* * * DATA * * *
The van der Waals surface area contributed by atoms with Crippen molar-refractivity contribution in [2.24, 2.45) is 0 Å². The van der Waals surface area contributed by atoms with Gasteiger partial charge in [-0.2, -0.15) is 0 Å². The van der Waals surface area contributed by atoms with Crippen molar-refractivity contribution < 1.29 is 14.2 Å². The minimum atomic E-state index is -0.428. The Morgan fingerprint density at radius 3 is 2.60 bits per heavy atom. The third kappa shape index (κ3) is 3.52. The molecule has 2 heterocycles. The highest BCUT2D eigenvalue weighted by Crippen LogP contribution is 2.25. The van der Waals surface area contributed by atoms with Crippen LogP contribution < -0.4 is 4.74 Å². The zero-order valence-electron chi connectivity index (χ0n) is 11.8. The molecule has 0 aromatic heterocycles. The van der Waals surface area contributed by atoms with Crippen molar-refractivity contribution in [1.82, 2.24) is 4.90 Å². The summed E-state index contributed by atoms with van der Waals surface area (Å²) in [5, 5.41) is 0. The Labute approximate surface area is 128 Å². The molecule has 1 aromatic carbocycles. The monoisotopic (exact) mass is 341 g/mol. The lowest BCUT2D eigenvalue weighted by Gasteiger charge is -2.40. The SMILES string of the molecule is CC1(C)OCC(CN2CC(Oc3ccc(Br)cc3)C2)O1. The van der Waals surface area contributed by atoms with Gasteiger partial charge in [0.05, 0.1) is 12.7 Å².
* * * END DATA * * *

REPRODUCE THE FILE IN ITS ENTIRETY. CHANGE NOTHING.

The van der Waals surface area contributed by atoms with Crippen molar-refractivity contribution in [2.24, 2.45) is 0 Å². The van der Waals surface area contributed by atoms with Gasteiger partial charge in [-0.2, -0.15) is 0 Å². The van der Waals surface area contributed by atoms with Crippen molar-refractivity contribution < 1.29 is 14.2 Å². The minimum atomic E-state index is -0.428. The Morgan fingerprint density at radius 3 is 2.60 bits per heavy atom. The third kappa shape index (κ3) is 3.52. The molecule has 2 heterocycles. The highest BCUT2D eigenvalue weighted by Crippen LogP contribution is 2.25. The van der Waals surface area contributed by atoms with Crippen LogP contribution < -0.4 is 4.74 Å². The zero-order valence-electron chi connectivity index (χ0n) is 11.8. The molecule has 0 aromatic heterocycles. The van der Waals surface area contributed by atoms with Crippen molar-refractivity contribution in [1.82, 2.24) is 4.90 Å². The summed E-state index contributed by atoms with van der Waals surface area (Å²) in [5, 5.41) is 0. The Labute approximate surface area is 128 Å². The molecule has 1 aromatic carbocycles. The monoisotopic (exact) mass is 341 g/mol. The lowest BCUT2D eigenvalue weighted by Gasteiger charge is -2.40. The SMILES string of the molecule is CC1(C)OCC(CN2CC(Oc3ccc(Br)cc3)C2)O1. The van der Waals surface area contributed by atoms with Gasteiger partial charge in [0.05, 0.1) is 12.7 Å².